Although every couple and marriage in Illinois is different and inherently unique, the driving factors behind divorce can be surprisingly similar. Mere correlations between various indicators and a higher divorce rate in no way imply that certain couples are bound to divorce, but the statistics can still be an interesting indication of possible future outcomes. For some couples, it can also serve as a gentle reminder to be prepared as possible by utilizing a prenuptial agreement.

Ever heard an expecting parent claim that he or she does not care about the gender of their soon-to-be-born baby so long as it is healthy? Well, if a married couple already has one daughter, hoping for a boy might be justified. Research has shown that parents who have two daughters face a 43 percent increase for their possibility of divorce. Conversely, having two sons only increases the chance of divorce by about 37 percent.

No kids in the marriage? That hardly indicates a decrease in the possibility of divorcing when other factors — such as smoking — are present. Couples with only one smoker are up to 91 percent more likely to call it quits than relationships with two smokers. Age can be an influence too, not only the age at which a couple married — either too young or too old — but any age difference between two partners can be an indicator of future divorce. This is especially true when women are about three years older than their husbands, and the chance of divorce goes up by approximately 53 percent.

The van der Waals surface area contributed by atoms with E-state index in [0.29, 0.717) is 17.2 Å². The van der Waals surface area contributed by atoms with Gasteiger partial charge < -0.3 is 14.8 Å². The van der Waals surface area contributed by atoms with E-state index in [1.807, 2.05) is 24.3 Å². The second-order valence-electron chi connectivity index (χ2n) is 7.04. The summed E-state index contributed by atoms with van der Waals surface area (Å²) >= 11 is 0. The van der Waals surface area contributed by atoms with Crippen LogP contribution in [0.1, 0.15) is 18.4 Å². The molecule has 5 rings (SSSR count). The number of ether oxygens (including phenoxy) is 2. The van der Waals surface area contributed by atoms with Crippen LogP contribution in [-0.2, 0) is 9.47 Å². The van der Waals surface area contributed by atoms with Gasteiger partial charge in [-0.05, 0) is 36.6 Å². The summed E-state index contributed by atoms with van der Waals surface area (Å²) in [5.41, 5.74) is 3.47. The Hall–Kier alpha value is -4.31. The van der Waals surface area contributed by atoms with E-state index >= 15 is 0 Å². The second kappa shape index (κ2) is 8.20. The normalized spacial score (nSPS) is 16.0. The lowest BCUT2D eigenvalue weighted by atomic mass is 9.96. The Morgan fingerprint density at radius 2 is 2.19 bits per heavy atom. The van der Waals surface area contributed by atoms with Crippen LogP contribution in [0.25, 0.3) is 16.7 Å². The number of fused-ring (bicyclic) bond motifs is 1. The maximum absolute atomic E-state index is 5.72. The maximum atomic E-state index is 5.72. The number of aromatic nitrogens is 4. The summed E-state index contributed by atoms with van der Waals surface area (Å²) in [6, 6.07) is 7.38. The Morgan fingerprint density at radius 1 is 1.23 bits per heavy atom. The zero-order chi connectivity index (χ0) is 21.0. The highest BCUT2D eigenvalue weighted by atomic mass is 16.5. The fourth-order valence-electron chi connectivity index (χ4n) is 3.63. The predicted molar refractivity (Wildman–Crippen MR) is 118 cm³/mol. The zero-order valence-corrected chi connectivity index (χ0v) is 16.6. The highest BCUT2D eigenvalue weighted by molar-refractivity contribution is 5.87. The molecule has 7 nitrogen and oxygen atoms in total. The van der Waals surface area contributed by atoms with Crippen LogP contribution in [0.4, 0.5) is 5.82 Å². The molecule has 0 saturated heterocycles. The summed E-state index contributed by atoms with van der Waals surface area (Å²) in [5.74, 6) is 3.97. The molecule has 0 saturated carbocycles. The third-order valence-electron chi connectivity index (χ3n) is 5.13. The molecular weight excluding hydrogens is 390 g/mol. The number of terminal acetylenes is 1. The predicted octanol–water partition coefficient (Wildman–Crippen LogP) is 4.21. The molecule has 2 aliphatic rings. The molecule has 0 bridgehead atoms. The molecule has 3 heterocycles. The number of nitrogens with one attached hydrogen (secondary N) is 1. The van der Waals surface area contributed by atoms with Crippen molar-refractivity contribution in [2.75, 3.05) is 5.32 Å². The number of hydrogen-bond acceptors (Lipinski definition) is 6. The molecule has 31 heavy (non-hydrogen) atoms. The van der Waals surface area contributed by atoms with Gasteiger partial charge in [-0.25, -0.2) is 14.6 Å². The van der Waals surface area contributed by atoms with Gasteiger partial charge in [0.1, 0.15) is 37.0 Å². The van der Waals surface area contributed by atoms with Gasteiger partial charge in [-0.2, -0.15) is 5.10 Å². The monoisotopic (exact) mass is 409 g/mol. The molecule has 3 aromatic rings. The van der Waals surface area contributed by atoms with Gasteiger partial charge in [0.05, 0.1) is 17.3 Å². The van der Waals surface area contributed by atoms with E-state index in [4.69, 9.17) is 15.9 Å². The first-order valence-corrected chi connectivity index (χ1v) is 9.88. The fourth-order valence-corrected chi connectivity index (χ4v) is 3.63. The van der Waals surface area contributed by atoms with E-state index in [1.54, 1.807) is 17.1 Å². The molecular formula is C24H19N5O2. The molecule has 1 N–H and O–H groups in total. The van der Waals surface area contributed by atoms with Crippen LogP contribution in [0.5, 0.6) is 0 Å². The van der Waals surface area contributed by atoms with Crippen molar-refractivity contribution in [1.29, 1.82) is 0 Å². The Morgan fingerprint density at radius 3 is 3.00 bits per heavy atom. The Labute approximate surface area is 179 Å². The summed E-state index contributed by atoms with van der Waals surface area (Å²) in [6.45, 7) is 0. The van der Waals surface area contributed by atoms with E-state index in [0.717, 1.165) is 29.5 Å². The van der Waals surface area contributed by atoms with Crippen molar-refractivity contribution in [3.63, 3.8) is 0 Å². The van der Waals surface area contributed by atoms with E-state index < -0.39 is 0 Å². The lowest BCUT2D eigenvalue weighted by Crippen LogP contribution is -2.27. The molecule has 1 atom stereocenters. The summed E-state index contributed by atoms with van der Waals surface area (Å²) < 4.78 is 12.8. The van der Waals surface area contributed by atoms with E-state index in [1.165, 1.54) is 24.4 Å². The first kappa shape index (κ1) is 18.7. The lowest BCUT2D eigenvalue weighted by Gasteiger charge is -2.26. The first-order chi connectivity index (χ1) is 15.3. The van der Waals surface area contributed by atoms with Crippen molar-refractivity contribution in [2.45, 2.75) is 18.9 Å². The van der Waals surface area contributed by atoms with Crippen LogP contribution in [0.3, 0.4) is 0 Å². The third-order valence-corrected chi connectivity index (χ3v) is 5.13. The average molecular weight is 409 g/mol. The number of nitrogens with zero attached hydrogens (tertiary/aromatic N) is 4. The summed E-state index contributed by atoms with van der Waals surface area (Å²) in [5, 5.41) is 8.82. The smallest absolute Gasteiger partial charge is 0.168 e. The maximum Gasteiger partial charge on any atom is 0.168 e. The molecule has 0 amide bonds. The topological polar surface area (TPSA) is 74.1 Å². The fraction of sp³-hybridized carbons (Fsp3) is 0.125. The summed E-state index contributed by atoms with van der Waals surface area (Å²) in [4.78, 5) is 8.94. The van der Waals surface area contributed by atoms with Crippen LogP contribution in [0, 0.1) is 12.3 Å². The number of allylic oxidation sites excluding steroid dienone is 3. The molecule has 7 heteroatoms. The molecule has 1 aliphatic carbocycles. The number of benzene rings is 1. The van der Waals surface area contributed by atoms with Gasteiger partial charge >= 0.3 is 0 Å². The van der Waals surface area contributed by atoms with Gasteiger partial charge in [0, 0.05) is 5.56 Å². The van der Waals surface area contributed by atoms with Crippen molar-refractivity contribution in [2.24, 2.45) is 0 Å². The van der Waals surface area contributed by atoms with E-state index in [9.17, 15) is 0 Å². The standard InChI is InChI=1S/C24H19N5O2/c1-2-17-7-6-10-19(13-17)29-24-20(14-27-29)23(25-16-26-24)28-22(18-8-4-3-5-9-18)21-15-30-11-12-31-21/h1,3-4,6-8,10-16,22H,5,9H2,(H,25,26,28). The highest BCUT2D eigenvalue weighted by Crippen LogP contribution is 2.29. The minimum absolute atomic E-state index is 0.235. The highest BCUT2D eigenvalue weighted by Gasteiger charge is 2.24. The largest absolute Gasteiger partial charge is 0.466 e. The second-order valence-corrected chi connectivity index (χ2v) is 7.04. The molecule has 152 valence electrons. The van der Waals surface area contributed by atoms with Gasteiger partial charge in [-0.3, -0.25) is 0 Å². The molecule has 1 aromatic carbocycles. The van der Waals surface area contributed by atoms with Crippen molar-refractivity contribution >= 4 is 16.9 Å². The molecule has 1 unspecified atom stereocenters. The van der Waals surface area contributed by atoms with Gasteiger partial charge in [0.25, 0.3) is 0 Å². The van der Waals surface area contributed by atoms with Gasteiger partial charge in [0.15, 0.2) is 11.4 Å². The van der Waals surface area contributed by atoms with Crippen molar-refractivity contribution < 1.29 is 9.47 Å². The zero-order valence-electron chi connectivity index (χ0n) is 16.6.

Of course an Illinois couple could have two daughters, one smoker and have one partner significantly older after marrying at so-called inopportune ages and still remain married until the day that they die. However, with so many different factors contributing to the possibility of a divorce, it is not unwise to consider entering into a prenuptial agreement. Doing so typically provide both partners protection and guidance in the event that they one day decide to divorce.

Source: Good Housekeeping, “15 Sneaky Signs You’ll Get Divorced“, Asher Fogle, Aug. 4, 2015